Time to Speak up and Be Heard, Procurement!
In my PI Window on Business Podcast this week (listen here), I shared audio of Mark Hager, an author and a professor at Arizona State University, talking about why people join professional associations and how that is changing.
The interview was loosely based on a paper he wrote on the same subject (you can read it here) and which digs deeper into the idea of private (individual) versus public (collective) motivations for joining an association.
This is a timely topic for two reasons, the obvious one is that the industry is fresh off of an impressive conference marking ISM’s 100th year in operation – an amazing milestone to be sure. The other reason is more troubling, and that is the results of the research Jon has been doing into the finances of the not-for-profit professional associations in the procurement space. It would be an understatement to say that things are not looking good. ISM, CIPS, and NIGP are all on uncertain financial footing, and if you are interested you can find the details behind that generalization on Procurement Insights.
In an exchange with Hager about the paper, interview, and podcast (thank goodness for the equalizing force of Twitter) I had the opportunity to ask him what he sees as the future of professional associations – in procurement or otherwise.
Here is our exchange:
@BuyersMeetPoint: Your paper on prof assoc is fascinating. Particularly de Tocqueville's 'enlightened self-interest'
@MHager_ASU: Noticed you'd focused there in your podcast. Many people will say that all interest = self-interest. Maybe something to it!
@BuyersMeetPoint: Seems particularly relevant to variations in generations - Millennials seem naturally 'de Tocquevillian' in their motivations.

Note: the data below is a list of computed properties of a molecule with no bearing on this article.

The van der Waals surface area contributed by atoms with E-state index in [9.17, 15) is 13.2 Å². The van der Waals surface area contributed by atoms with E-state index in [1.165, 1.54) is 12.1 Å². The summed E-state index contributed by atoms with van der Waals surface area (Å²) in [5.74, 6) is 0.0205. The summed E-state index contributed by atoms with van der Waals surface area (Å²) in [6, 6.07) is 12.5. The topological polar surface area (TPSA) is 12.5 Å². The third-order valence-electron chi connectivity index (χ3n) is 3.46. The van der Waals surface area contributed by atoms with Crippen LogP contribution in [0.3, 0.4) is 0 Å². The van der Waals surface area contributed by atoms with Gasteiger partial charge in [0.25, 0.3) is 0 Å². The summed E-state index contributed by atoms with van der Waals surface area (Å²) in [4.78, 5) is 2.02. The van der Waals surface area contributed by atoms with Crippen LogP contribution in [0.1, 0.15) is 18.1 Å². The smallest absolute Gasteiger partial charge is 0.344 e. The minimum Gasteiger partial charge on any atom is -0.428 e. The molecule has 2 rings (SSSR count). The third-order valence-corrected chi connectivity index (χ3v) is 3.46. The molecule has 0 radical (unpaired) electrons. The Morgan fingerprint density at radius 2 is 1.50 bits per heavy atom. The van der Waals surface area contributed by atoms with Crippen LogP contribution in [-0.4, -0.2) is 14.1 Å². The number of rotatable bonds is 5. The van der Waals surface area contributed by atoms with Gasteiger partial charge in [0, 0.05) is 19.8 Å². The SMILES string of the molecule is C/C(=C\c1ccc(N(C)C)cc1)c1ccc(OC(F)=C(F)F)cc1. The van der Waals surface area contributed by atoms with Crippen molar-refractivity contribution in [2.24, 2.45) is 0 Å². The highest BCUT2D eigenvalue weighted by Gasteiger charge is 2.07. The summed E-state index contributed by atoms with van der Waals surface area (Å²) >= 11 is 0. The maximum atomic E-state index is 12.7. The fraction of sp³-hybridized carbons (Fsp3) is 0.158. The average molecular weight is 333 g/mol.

@MHager_ASU: I'll guess it won't play out that way. Millennials particularly let down by capitalism, will translate into collectivism.
@BuyersMeetPoint: Do you have any research on the financial stability of not for profit prof assoc or the viability of the model going forward?
@MHager_ASU: No, no study. But member associations bucked the post-WW2 trend in disengagement, and I expect that continues indefinitely.
In a separate exchange involving Jon Hansen (@piblogger1) he also noted…
@MHager_ASU: I think watchdogs are really valuable. But I fear that members care nothing about internal operations of assns.
Maybe it is just me, but I think that’s sad. I’m not saying everyone has to pour over the annual reports from their professional association as soon as they come out, but if you see value in a professional association – whether it is individual or collective value – shouldn’t you be willing to stand up and fight for it to make sure it stays around?
LinkedIn is great and all, but it falls short of an opportunity to bring members of a profession together, either locally or nationally, to learn from each other and improve the reputation of the field. Don’t you think? What will happen if the associations fall away, either because of financial reasons or because they can’t survive the changing priorities of an evolving workforce?